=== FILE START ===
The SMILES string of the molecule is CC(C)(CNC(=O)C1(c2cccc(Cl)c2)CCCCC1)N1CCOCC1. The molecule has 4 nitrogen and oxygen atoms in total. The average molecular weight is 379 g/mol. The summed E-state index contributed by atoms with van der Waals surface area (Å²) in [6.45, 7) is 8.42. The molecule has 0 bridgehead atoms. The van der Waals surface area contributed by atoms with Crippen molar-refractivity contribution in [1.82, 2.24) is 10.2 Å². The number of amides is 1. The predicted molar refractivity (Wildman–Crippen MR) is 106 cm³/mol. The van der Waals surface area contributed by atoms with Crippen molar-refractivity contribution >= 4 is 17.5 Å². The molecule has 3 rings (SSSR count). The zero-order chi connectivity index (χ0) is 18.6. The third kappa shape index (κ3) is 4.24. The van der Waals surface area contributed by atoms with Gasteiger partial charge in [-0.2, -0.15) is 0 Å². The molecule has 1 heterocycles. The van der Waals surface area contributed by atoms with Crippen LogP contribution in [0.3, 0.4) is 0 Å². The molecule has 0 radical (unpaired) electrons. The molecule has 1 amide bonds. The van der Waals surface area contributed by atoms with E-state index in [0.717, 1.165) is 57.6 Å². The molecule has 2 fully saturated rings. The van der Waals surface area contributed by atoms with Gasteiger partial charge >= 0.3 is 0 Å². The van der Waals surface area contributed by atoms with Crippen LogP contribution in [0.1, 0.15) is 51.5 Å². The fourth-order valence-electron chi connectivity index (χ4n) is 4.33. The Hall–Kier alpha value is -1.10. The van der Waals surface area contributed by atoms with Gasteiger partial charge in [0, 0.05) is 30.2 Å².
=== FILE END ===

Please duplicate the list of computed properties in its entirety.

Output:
The SMILES string of the molecule is CC(C)(CNC(=O)C1(c2cccc(Cl)c2)CCCCC1)N1CCOCC1. The molecule has 4 nitrogen and oxygen atoms in total. The average molecular weight is 379 g/mol. The summed E-state index contributed by atoms with van der Waals surface area (Å²) in [6.45, 7) is 8.42. The molecule has 0 bridgehead atoms. The van der Waals surface area contributed by atoms with Crippen molar-refractivity contribution in [1.82, 2.24) is 10.2 Å². The number of amides is 1. The predicted molar refractivity (Wildman–Crippen MR) is 106 cm³/mol. The van der Waals surface area contributed by atoms with Crippen molar-refractivity contribution >= 4 is 17.5 Å². The molecule has 3 rings (SSSR count). The zero-order chi connectivity index (χ0) is 18.6. The third kappa shape index (κ3) is 4.24. The van der Waals surface area contributed by atoms with Gasteiger partial charge in [-0.2, -0.15) is 0 Å². The molecule has 1 heterocycles. The van der Waals surface area contributed by atoms with Crippen LogP contribution in [0.3, 0.4) is 0 Å². The molecule has 0 radical (unpaired) electrons. The molecule has 1 amide bonds. The van der Waals surface area contributed by atoms with E-state index in [0.717, 1.165) is 57.6 Å². The molecule has 2 fully saturated rings. The van der Waals surface area contributed by atoms with Gasteiger partial charge >= 0.3 is 0 Å². The van der Waals surface area contributed by atoms with Crippen LogP contribution in [0.1, 0.15) is 51.5 Å². The fourth-order valence-electron chi connectivity index (χ4n) is 4.33. The Hall–Kier alpha value is -1.10. The van der Waals surface area contributed by atoms with Gasteiger partial charge in [0, 0.05) is 30.2 Å².